This issue has effected hymnody in a number of ways. Western references to the wrath of God as a response to man’s sin are inappropriate for us, as Orthodoxy sees man’s disobedience in a different light.
Then weep we hearty tears, to turn the wrath of God, and cry – that when our cry he hears, he drop the avenging rod.4
Instead we are inclined to stress the response of God’s healing care.
Now is the healing time decreed, For sins of heart and word and deed, When we in humble fear record, The wrong that we have done the Lord.5
Although we do use language calling the Mother of God “immaculate” and “all-pure” in our liturgical texts, we mean this in a different sense from that of the Roman Catholic Church. Therefore we must carefully examine hymns from Roman Catholic sources which use such language.
Hail, Queen of the heavens! Mistress of earth! Hail Virgin most pure, of immaculate birth! Clear star of the morning, in beauty enshrined, O Lady make speed to the help of mankind.6
We also work to avoid obvious or subtle reference to the depravity of man, our guilt for the sin of Adam, the need to baptize children to keep them from hell (as opposed to baptizing them to bring them into the family of God and feed them with spiritual food) and other related issues.
One of the more commonly known issues dividing the later West from the Orthodox Church is Pneumatology. The Nicene Creed, in its original form, follows the Scriptural teaching that the Holy Spirit proceeds from the Father (John 15:26). The West, beginning in Spain in the 6th century, added a phrase declaring that the Holy Spirit proceeds from the Father and the Son. Although Rome opposed this innovation at first, by the 11th century it was commonly used throughout the West. The filioque controversy was one of several elements leading to the Great Schism (1054) and it continues to be a principal concern for Orthodox dialogue with the Roman Catholic and other western Churches. Rather than a simple matter of semantics, Orthodoxy sees the filioque as altering the whole nature of the Holy Trinity. In the Orthodox understanding of the Trinity the Father alone is the source of divinity – the Son is God because He is the Son of the Father; the Spirit is God because He is the Spirit of the Father. The late Western view alters this economy and the Holy Spirit often is de-personalized, becoming merely the bond of love which exists between the Father and the Son. The doubleprocession of the Holy Spirit can be seen both in hymns referring to the Holy Spirit:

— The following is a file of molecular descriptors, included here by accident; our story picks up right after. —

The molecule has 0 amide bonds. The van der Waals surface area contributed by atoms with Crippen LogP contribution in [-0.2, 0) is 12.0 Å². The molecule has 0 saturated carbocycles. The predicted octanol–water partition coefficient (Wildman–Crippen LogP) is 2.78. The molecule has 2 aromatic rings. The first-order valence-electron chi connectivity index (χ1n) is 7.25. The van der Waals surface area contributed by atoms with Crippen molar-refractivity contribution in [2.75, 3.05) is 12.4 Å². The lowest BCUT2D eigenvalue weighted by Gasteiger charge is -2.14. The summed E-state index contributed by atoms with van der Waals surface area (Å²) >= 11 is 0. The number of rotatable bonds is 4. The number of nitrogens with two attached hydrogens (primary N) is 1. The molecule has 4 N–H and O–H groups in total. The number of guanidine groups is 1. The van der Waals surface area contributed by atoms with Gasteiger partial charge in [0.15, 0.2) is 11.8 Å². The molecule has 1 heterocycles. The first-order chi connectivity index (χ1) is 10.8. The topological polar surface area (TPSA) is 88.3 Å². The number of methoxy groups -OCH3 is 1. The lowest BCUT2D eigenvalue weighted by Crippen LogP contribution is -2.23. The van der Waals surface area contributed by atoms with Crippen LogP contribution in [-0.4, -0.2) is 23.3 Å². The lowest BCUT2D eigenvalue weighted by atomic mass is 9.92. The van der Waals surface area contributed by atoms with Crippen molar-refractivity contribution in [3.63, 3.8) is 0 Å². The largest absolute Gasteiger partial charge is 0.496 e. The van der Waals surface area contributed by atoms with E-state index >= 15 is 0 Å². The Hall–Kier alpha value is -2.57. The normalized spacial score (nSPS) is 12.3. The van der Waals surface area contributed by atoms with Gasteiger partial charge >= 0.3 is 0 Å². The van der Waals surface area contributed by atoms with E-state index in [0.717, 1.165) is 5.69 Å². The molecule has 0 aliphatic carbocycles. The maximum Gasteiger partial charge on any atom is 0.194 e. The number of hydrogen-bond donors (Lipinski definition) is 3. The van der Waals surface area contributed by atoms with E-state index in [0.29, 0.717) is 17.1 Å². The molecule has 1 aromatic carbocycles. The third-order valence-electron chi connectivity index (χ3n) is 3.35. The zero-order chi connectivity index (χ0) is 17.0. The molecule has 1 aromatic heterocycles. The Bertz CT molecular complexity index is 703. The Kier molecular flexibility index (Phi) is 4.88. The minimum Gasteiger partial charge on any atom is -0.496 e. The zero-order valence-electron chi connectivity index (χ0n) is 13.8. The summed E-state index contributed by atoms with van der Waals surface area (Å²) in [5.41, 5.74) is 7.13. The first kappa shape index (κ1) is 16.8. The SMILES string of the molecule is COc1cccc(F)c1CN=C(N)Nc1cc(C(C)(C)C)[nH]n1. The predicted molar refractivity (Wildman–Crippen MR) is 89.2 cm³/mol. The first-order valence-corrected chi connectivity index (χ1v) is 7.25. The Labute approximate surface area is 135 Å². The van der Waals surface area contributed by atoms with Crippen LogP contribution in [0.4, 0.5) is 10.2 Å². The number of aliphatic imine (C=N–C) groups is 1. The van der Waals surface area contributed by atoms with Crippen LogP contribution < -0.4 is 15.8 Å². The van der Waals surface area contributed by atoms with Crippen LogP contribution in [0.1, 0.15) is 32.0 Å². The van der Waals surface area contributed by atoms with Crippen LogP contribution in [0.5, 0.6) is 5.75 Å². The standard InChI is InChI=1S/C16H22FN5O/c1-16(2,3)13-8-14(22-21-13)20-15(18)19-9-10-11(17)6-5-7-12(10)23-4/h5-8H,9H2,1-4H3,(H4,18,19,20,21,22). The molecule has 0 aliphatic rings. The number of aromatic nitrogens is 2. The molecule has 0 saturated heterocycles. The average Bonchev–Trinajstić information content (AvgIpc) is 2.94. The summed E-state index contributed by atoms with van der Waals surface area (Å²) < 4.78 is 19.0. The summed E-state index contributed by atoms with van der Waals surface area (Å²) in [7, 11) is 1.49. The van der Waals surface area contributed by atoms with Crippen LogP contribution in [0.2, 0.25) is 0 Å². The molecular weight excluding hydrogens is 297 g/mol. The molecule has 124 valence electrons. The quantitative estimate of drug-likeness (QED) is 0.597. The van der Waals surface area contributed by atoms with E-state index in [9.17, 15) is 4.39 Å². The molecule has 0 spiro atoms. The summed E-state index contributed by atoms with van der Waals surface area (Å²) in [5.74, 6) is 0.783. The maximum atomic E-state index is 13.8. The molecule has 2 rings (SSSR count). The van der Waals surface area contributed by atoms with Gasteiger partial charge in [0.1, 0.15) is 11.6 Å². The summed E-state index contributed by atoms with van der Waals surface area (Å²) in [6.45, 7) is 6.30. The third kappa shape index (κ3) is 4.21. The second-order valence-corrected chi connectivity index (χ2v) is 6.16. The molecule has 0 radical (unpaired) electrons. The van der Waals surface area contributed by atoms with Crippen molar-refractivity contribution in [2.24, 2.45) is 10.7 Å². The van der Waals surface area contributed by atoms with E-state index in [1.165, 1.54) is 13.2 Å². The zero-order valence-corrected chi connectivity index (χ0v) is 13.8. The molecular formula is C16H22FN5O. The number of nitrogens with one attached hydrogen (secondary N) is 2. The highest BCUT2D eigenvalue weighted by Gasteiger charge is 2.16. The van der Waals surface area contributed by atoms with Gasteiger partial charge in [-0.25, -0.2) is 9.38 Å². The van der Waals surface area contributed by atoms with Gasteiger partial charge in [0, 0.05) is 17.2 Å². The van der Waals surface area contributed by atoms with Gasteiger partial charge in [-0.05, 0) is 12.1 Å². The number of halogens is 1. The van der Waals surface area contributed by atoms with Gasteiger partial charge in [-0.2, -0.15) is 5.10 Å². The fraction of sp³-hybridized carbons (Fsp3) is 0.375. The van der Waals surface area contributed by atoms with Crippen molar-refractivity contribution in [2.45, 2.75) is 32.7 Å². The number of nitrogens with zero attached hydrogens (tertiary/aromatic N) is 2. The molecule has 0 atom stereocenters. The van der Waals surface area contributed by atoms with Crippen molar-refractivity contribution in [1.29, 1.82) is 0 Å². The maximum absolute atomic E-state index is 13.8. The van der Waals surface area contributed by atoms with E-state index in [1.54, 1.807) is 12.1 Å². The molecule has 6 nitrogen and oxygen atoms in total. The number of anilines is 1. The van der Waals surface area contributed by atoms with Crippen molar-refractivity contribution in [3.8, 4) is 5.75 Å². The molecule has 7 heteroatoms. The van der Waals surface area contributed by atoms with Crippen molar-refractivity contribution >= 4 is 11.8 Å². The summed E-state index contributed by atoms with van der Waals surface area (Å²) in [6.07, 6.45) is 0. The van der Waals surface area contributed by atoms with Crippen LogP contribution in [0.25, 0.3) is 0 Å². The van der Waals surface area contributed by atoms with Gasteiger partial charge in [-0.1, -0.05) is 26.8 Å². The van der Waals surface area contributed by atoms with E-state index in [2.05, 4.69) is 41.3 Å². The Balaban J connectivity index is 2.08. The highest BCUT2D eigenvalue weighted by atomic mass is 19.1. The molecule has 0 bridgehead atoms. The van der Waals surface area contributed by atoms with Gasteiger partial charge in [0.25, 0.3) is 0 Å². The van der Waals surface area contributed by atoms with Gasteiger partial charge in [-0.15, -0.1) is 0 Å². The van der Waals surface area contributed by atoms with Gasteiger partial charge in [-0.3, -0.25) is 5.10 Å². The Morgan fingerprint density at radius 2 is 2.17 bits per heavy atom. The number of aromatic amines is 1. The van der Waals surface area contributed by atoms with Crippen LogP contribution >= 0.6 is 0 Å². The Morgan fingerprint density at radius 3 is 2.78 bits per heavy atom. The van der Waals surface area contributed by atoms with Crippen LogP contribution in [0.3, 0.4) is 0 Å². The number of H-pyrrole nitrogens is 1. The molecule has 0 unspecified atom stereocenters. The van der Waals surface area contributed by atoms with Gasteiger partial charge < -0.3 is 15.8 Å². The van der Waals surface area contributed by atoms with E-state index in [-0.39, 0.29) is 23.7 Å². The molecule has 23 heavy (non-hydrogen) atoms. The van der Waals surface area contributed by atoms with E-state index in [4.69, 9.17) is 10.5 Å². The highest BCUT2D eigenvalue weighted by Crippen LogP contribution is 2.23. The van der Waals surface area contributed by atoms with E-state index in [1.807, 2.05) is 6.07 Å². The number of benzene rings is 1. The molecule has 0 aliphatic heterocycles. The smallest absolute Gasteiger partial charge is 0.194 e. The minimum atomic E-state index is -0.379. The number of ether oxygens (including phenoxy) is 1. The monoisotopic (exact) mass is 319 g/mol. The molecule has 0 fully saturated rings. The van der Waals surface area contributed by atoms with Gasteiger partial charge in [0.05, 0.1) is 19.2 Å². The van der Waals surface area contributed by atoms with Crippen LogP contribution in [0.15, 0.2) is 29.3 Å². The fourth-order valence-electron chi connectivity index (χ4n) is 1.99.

From thy throne, as April shower, Thou descendest, heavenly One, Freighted with thy sevenfold dower, From the Father and the Son: Bring me, noble Guest divine, God’s own blessing – they are thine, Freely dealt at thy good pleasure: Fill me in abundant measure.7
And in doxologies:
This later example is easily made useful by substituting who from One with both is one.
Many other areas of theological concern are less obvious. In Orthodox Ecclesiology, for example, we hold that the Church of Christ is one; it cannot be divided. Thus we say that schism is from the Church rather than within the Church and we deny that the so-called branch theory of the Church is an accurate way to portray divided Christendom. For this reason, a well-known hymn, “The Church’s one foundation”, is not appropriate due to the implied ecclesiology:
Though with a scornful wonder, Men see her sore opprest, By schisms rent asunder, By heresies distrest; Yet saints their watch are keeping, Their cry goes up, “How long?” And soon the night of weeping Shall be the morn of song.10
In our Sacramental Theology we affirm that the bread and wine of the Eucharist truly become the Body and Blood of Christ(while avoiding the scholastic Roman Catholic position of trying to say how this happens). We also deny the position of many Protestant groups who say the Eucharist is a simple memorial, in the common sense of that term.